Currently, those who live or have travelled to JEV-endemic regions are at the highest risk of catching the disease. JEV is the leading cause of vaccine preventable encephalitis in Asia and the Western Pacific and accounts for an estimated 68,000 clinical cases per year. Of these, up to 20,000 cases result in death. JEV primarily affects children, with adults developing immunity after being infected as a child. It is possible that individuals of any age can be affected. This figure below displays the countries that are at high risk of the disease.
4) When can JEV be transmitted?
JEV seems to be mostly transmitted during the warm season, which can cause large epidemics. In highly tropical regions, the transmission can be high all year round with more than 3 billion people at risk of the infection. The JEV transmission can also intensify over rainy seasons as the vector population increases. Within high endemic regions, 1 in 10 people can be infected with the disease during outbreaks.
5) How serious is JEV?
JEV can be very serious. Most JEV infections are mild, but 1 in 20 cases develop into encephalitis, resulting in severe clinical illnesses. The fatalities caused by the pathogen can be as high as 30% emphasising the severity of the disease. Of those who do survive, 20%-30% suffer permanent intellectual, behavioural and neurological problems. The extent of the permanent damage varies, but problems such as paralysis, recurrent seizures or the inability to talk are common.
6) Is JEV preventable?
There is a well performing vaccine that is more than 90% effective and is available to prevent the disease. Since the 1930’s, different vaccines have been used, but the most popular and cost effective is the live attenuated SA14-14-2 vaccine that was developed in 1988. As well as being given a vaccine, those who visit countries with high levels of JEV are advised to avoid mosquito bites as much as possible. This could be through personal preventative measures such as repellents and wearing suitable clothing. Currently there is no direct treatment for patients infected with JEV, so it is imperative to use vaccines or methods of mosquito bite avoidance. Even with the preventative measures, major outbreaks occur every few years.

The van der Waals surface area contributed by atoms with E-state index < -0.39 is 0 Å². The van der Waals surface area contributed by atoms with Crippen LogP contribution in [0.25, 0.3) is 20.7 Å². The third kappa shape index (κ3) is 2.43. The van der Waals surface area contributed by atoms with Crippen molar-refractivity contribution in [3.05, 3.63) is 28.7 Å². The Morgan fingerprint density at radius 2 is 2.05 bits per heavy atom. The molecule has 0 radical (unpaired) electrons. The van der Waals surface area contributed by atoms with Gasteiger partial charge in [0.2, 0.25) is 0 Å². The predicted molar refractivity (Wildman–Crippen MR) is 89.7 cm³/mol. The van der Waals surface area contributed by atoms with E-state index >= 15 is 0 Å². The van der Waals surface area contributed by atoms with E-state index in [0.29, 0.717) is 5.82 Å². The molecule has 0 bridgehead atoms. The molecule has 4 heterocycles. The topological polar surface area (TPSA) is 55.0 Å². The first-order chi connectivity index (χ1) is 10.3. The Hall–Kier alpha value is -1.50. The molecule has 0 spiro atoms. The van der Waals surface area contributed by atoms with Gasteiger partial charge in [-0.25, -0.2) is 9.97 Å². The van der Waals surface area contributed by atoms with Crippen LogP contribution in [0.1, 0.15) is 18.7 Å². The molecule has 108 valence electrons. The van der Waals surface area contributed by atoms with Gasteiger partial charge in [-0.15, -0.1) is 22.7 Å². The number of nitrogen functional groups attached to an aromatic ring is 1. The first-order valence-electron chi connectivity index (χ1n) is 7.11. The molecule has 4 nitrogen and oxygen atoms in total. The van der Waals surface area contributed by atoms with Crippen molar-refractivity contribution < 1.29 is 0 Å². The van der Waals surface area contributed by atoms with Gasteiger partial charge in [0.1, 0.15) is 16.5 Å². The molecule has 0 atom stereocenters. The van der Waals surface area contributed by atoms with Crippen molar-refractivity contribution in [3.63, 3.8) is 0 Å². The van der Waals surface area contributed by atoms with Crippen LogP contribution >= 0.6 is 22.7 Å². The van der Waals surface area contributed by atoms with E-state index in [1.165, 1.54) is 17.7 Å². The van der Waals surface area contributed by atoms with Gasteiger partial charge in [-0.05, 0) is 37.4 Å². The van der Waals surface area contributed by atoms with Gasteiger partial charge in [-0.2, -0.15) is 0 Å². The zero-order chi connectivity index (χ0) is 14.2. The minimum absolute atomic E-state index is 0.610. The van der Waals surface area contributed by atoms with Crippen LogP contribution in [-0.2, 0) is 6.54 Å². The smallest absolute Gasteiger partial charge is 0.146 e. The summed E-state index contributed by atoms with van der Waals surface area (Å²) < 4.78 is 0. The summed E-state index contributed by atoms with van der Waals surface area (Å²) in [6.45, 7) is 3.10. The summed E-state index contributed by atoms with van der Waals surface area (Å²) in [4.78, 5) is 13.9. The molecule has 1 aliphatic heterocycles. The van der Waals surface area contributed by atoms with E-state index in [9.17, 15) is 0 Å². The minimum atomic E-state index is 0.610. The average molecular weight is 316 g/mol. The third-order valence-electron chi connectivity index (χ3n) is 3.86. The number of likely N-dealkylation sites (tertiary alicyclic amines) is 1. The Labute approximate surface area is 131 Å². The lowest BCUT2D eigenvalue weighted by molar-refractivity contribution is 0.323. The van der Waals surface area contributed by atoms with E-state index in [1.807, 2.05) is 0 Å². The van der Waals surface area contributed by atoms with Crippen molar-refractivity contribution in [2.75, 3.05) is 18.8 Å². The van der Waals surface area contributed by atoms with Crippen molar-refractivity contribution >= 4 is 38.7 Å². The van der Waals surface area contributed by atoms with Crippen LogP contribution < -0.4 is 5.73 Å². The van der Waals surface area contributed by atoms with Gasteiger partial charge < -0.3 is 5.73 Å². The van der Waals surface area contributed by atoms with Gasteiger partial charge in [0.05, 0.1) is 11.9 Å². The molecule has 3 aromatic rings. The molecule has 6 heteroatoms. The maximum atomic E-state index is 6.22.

7) How to test for JEV?
To confirm the diagnosis of JEV, an IgM antibody-capture enzyme linked immunosorbent assay (MAC-ELISA) is the current standard method. It should be noted that this method only detects 90% of cases and efficacy is further compromised when JEV is in co-circulation with other flaviviruses, which can often be the case. As most flaviviruses cause higher expression levels of IgM, the MAC-ELISA method cannot distinguish whether the higher level of IgM is due to JEV infection or to an infection caused by the other co-circulating flavivirus.
The new molecular approach of qPCR for nucleic acid detection is revolutionising the field of JEV diagnostics, as the high specificity of this method distinguishes between the different flaviviruses. The advantage of qPCR is that the test is rapid, sensitive and highly specific to the target RNA sequence uniquely found only in JEV.
Primerdesign produces the genesig Real-Time PCR Kit for JEV which directly tests for the JEV pathogen with sensitivity to less than 100 copies of target. The kit can be run on all qPCR cyclers as well as the genesig q16, the most affordable qPCR instrument on the market. The primers have 100% homology and were designed for the detection of all 5 genotype variations of JEV. Click here for more information on the kit.
genesig kits are sold for research use only and are not licensed for diagnostic procedures.